Condition based maintenance – much more than just another technical solution
Condition based maintenance (CBM) has been around for many years, however, it remains an approach that requires a different way of thinking and acting on the part of everyone concerned. Some organisations are still stuck in routine based maintenance systems and find it difficult to take the next step towards innovation. The impact of maintenance on product quality, production costs, operational safety as well as on bottom line profit is being underestimated or even ignored in some instances where the opinion that ‘maintenance is a necessary evil’ still prevails.
While most operational and management teams do realise that they have to apply new maintenance technologies, they sometimes find it difficult to let go of the old, tried and tested methods. It requires putting on a different ‘thinking cap’ – one that allows for innovative thinking – breaking the traditional barriers.
A new way of thinking is often only awakened after a catastrophic event or when maintenance costs becomes a heated debate in the boardroom. Management is then forced to change the way they look at maintenance, where after they start to explore the other maintenance strategies and techniques.
What is condition based maintenance (CBM) and why this should be considered as one of the preferred maintenance solutions?
The CBM process involves measurement of data signals from assets whilst in normal service. Data obtained is compared with earlier recorded measurements to provide an accurate picture of the current asset condition and trends predict future asset condition. These trends are plotted to provide an indication of deviations from the standard and the resultant potential for failure events.
Maintenance is performed after one or more indicators show that equipment is going to fail or that equipment performance is deteriorating. This allows for accurate prioritising and optimisation of maintenance resources.
Although the “combination approach” (passive, reactive, preventive and predictive maintenance) is generally accepted as best practice when it comes to an effective maintenance programme, CBM is seen as the backbone of proactive maintenance.
CBM improves equipment reliability by discovering potential failures before they happen, decreases maintenance costs by making sure parts are not replaced before the end of their useful life, and leads to reductions in human error as fewer maintenance activities are performed. When compared to a strictly reactive maintenance approach CBM eliminates unplanned downtime resulting from equipment failure, ends the need for costly emergency parts and labour, and prevents major failures that lead to health, safety, and environmental risks.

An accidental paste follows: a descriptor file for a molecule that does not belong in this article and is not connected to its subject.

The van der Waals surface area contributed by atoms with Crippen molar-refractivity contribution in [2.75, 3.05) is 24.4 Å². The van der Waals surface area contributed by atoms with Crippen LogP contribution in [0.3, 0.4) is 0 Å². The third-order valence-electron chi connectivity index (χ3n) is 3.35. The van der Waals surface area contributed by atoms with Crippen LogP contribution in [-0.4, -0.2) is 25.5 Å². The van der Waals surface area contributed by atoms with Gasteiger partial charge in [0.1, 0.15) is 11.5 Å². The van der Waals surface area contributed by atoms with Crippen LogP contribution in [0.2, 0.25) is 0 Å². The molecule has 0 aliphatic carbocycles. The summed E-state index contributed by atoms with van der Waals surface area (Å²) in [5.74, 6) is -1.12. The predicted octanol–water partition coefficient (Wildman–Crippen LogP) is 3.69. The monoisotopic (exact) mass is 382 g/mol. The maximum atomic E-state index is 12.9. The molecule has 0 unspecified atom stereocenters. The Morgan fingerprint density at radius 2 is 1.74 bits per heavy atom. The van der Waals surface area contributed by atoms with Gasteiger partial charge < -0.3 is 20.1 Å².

Condition monitoring (CM) is the process of monitoring the condition of machinery through the use of one or more of a combination technologies – of which the following are referred to as the ‘four pillars’ of condition monitoring:
- Vibration analysis
- Oil analysis
- Infrared thermography
- Ultrasound detection
Each of the above monitoring technologies is applied according to the specific type of machinery. A variety of technologies should be used as part of a comprehensive condition based maintenance programme.
These techniques deliver immediate benefits in that problems such as misalignment, unbalance, deteriorating bearings, worn gears or couplings, lack of lubrication, oil deterioration or contamination, loose electrical connections and electrical insulation defects are identified and maintenance can start immediately to avoid potential damage and losses.
Furthermore, the benefits of these techniques are quantifiable as the cost of actual repairs can be determined and compared to cost of CBM. In most instances the cost justifies the initial investment in CBM technologies. However, one should not only focus on the initial cost savings. The real value lies in the sustainable improvements in maintenance or operating practices that, if applied correctly, eliminates unplanned outages or failures completely, rather than simply providing advance warning of their occurrence.
These technologies are usually applied during normal production and while the machinery is in normal service in order to avoid any loss in production. It is important that appropriate CBM techniques are selected to suit the problem. CBM is therefore an advanced strategy, and should be aimed at high criticality assets that are not adequately treated by the traditional strategies of run-to-failure and time based preventive maintenance.
The proper use and application of CBM is not just about opting for the correct condition monitoring technique, it is about reduction in production cost, less capital investments, improved quality, increased profits and market share – making sure that maintenance is not seen as the ‘necessary evil’ but rather as an essential contributor to company profit.
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